I've been listening to a lot of Neil Young lately, can't get enough it seems. Neil is the real deal. I read an article in Rolling Stone recently about Young, and it got me thinking about how I first started listening to his music. My first introduction was in 1989, when I stumbled across Young's album "Freedom" quite by accident. I was a senior in high school and I was mainly listening to The Cure, Concrete Blond, and anything else that I thought the cute, artsy girl in my creative writing class would think was cool. That didn't work out, but it was also during this time that my friend Roger asked his older brother to buy him Young M.C.'s "Stone Cold Rhymin" for his birthday. Turns out Roger's brother was stoned when he went to the mall, and couldn't remember the name of the tape. All he could remember was it was "Young something", so he came home with Neil Young's "Freedom", which must have been on the "Just Released" rack. My buddy opened the cassette tape on his birthday, and having never heard of Neil Young announced he was going to throw it away. I had heard some CSNY tunes before and had recently seen Neil on SNL (performing "Rocking in the Free World", with a fury I had never seen before) so I asked Rog if I could listen to it before he tossed it. Long story short, I ended up with it and will never forget sitting in my bedroom that night, alone, listening to the entire album. "Rocking in the Free World" opens the album, and I remember thinking that I was on to something that none of my friends at the time would understand. By the time "Crime In The City" came on, with it's epic story of gangs, drugs, and corrupt cops, I was hooked. I knew I was on to something big, and I had to get more.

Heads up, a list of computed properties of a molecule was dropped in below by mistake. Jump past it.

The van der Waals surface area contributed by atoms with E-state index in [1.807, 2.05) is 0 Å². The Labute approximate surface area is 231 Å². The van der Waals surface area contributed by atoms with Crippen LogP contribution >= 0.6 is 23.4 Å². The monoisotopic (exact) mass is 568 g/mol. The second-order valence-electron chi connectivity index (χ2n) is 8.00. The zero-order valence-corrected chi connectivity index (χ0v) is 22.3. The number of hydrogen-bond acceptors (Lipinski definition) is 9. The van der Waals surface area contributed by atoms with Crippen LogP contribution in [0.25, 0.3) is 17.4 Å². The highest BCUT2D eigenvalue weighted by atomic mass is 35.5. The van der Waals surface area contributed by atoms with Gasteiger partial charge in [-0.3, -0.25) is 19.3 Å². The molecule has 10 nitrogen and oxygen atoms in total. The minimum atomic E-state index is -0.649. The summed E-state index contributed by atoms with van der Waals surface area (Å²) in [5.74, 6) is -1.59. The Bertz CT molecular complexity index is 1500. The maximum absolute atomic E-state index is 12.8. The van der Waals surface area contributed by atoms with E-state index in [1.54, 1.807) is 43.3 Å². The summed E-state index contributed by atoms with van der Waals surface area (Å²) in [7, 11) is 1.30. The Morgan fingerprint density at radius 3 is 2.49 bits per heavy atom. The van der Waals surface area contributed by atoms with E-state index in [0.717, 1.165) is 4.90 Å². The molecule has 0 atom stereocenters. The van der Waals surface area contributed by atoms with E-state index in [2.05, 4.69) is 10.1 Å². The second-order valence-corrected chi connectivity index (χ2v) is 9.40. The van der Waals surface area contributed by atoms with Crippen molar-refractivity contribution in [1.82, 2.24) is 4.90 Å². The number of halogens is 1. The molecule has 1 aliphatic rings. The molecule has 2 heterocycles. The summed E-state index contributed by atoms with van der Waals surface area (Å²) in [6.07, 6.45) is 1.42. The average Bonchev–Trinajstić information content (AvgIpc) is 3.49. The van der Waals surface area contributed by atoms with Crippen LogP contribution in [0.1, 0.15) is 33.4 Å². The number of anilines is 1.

It was also during this time that I started buying CD's, and most of my tapes went into a shoebox. I went on to buy most of Neil Young's CD's, and especially dig the stuff Neil did with Crazy Horse. In college I dated this woman who also loved Neil Young, and we were driving to southern Utah for spring break that year, and since I didn't have a CD player in my car, I packed the few cassettes I still owned. We must have listened to "Freedom" a hundred times that week. Whenever I hear the songs "Eldorado" or "Wrecking Ball" today, it always brings me back to that trip to the desert.
I have never replaced my original "Freedom" cassette with a CD, I really should. It is still in my car after all these years, in fact, it is the only tape I still own from high school. The sound quality isn't what it was, but I can't get rid of it. Like "Freedom", I am sure we all have albums that defined moments in our lives and forever burned memories into our minds. Phish's "Rift" comes to mind, I'll never forget where I was when I first heard it, as do albums by The Grateful Dead, Son Volt, and Ben Harper, just to name a few, but "Freedom" was the first.